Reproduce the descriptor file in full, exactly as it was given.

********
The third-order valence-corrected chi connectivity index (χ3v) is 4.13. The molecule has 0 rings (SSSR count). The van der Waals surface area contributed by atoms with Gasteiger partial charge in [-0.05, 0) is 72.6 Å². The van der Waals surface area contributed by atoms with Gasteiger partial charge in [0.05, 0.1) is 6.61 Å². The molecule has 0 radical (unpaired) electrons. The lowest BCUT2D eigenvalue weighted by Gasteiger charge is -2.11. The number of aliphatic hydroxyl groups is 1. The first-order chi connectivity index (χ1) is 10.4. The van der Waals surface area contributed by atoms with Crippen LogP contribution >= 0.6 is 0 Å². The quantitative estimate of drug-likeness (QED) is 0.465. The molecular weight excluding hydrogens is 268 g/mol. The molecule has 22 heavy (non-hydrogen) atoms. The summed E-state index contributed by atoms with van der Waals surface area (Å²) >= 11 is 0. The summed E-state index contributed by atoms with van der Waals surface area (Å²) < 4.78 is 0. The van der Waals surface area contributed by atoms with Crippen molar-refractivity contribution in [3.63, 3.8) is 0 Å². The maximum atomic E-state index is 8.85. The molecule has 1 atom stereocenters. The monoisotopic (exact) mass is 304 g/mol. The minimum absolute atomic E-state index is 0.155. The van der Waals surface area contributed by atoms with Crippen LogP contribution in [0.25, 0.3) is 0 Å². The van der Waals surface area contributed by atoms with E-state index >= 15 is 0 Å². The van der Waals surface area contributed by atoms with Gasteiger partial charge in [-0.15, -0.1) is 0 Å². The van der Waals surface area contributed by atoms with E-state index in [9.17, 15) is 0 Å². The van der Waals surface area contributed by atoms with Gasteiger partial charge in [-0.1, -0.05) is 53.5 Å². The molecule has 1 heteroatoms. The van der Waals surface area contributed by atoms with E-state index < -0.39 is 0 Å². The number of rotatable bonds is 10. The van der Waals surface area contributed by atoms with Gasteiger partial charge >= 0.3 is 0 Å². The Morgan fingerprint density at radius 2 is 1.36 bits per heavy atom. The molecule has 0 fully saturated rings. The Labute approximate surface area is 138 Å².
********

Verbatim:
The third-order valence-corrected chi connectivity index (χ3v) is 4.13. The molecule has 0 rings (SSSR count). The van der Waals surface area contributed by atoms with Gasteiger partial charge in [-0.05, 0) is 72.6 Å². The van der Waals surface area contributed by atoms with Gasteiger partial charge in [0.05, 0.1) is 6.61 Å². The molecule has 0 radical (unpaired) electrons. The lowest BCUT2D eigenvalue weighted by Gasteiger charge is -2.11. The number of aliphatic hydroxyl groups is 1. The first-order chi connectivity index (χ1) is 10.4. The van der Waals surface area contributed by atoms with Crippen LogP contribution >= 0.6 is 0 Å². The quantitative estimate of drug-likeness (QED) is 0.465. The molecular weight excluding hydrogens is 268 g/mol. The molecule has 22 heavy (non-hydrogen) atoms. The summed E-state index contributed by atoms with van der Waals surface area (Å²) >= 11 is 0. The summed E-state index contributed by atoms with van der Waals surface area (Å²) < 4.78 is 0. The van der Waals surface area contributed by atoms with Crippen molar-refractivity contribution in [3.63, 3.8) is 0 Å². The maximum atomic E-state index is 8.85. The molecule has 1 atom stereocenters. The monoisotopic (exact) mass is 304 g/mol. The minimum absolute atomic E-state index is 0.155. The van der Waals surface area contributed by atoms with Crippen LogP contribution in [0.25, 0.3) is 0 Å². The van der Waals surface area contributed by atoms with E-state index >= 15 is 0 Å². The van der Waals surface area contributed by atoms with Gasteiger partial charge in [-0.15, -0.1) is 0 Å². The van der Waals surface area contributed by atoms with E-state index in [9.17, 15) is 0 Å². The van der Waals surface area contributed by atoms with Gasteiger partial charge in [-0.1, -0.05) is 53.5 Å². The molecule has 1 heteroatoms. The van der Waals surface area contributed by atoms with E-state index < -0.39 is 0 Å². The number of rotatable bonds is 10. The van der Waals surface area contributed by atoms with Gasteiger partial charge >= 0.3 is 0 Å². The Morgan fingerprint density at radius 2 is 1.36 bits per heavy atom. The molecule has 0 fully saturated rings. The Labute approximate surface area is 138 Å².